A genetically modified organism (GMO) is an organism whose genetic material has been altered to include a new gene or set of genes. An example is a transgenic organism, an organism that has received DNA from a different species (one example: cows that have been engineered to produce human breast milk.) Transgenic animals have been used in medical experiments, but they were not approved for human consumption until recently.
Many countries around the world have already banned GMOs due to lack of testing and long term studies of human health.
Most studies of GMOs suggest that the ill effects are more pronounced in the second and third generations of GMO-consumers, meaning we simply haven’t had time to conduct thorough studies yet on humans.
Currently, American food manufacturers are not required to disclose to the public when they use GMOs — which means there is no way to know whether you are eating genetically-modified plants or animals.
GMOs are a relatively new part of the human diet so the evidence against them is still mounting. Despite evidence that GMOs could be harmful to humans, the Food and Drug Administration and the FDA went ahead and approved GMOs — without labeling — for human consumption. Do you think the lobbyists at Monsanto (producer of most of the world’s genetically modified crops) had anything to do with it?
Until now, food giants like Monsanto have managed to crush all initiatives to label GMOs so that they never made it to the ballot. But Americans finally have a chance to vote for labeling.
Want to take action without spending a penny?
On November 6, 2012, if you are a California resident, you have the power to change the course of the obesity epidemic. Support the California Right To Know Genetically Engineered Food Act. Vote for the right to know what you eat. Vote Yes on Prop 37.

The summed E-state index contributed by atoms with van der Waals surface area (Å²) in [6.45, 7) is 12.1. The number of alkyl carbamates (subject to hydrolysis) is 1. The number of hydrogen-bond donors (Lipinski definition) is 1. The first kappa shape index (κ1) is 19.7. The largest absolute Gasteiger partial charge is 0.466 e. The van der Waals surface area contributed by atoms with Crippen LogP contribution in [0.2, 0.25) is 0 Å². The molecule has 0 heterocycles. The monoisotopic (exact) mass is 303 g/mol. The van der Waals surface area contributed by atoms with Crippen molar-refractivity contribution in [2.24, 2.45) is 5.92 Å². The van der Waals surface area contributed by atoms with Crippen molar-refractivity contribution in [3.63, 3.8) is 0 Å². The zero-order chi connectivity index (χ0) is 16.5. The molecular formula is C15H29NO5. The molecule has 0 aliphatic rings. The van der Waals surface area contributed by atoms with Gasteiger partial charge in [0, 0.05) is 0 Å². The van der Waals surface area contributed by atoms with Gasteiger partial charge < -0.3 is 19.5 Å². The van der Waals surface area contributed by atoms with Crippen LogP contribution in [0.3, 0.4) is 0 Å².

Wellness and Equality supports Prop 37. You can watch this short video to learn about some of the implications that reach far beyond your plate:
Here is a video from the group behind the ballot initiative:
Florida Republican State Senator Ronda Storms is no stranger to controversial legislation. She’s the mind behind the 2004 sterilize-a-pedophile bill. In the case of regulating sugar for those on food stamps (who also happen to be the unhealthiest among us), she might be onto something.
Mark Bittman of the New York Times writes:
When Ronda Storms, a Republican state senator in Florida, is accused of nanny-state-ism for her efforts on behalf of a sane diet, it’s worth noting. When she introduced a bill to prevent people in Florida from spending food stamps on unhealthy items like candy, chips and soda, she broke ranks: few of her party have taken on Big Food. And as someone who has called for the defunding of an educational Planned Parenthood program and banning library book displays supporting Gay and Lesbian Pride Month, she is hardly in her party’s left wing. Not surprisingly, she’s faced criticism from every corner: Democrats think she’s attacking poor people, and Republicans see Michelle Obama. Soon after Storms proposed the bill, she told me, “Coca-Cola and Kraft were in my office” hating it. Click here to read the full NYT article, “Regulating Our Sugar Habit” by Mark Bittman.
Bittman’s most important point is that food stamp payments have been based on the cost of a nutritionally adequate diet, and do not account for the added cost of nutritionally-empty food. In addition, the poorest among us — those on food stamps — are also the least likely to have access to healthcare to correct diet-related ailments. Often, they are using those food stamps to buy meals for children. The correlation between food stamps and obesity is well-documented. What if we ensured, through the regulation of food stamps, that our nation’s poorest children and adults spent government dollars on nutritious food?
Here’s a bit of Sunday humor. Seth Meyers and Kermit the Frog do a nice job analyzing Congress’s recent contribution to school lunches in a skit on Saturday Night Live:
Why would Congress do something like this? Oh, you know, just as a little favor for their friends over at ConAgra and Schwan Foods. ConAgra and Schwan are two of the largest manufacturers of frozen and processed foods, whose lobbyists no doubt played an important role in this decision. That’s just what friends do for friends!
You can read a more serious report on the decision here.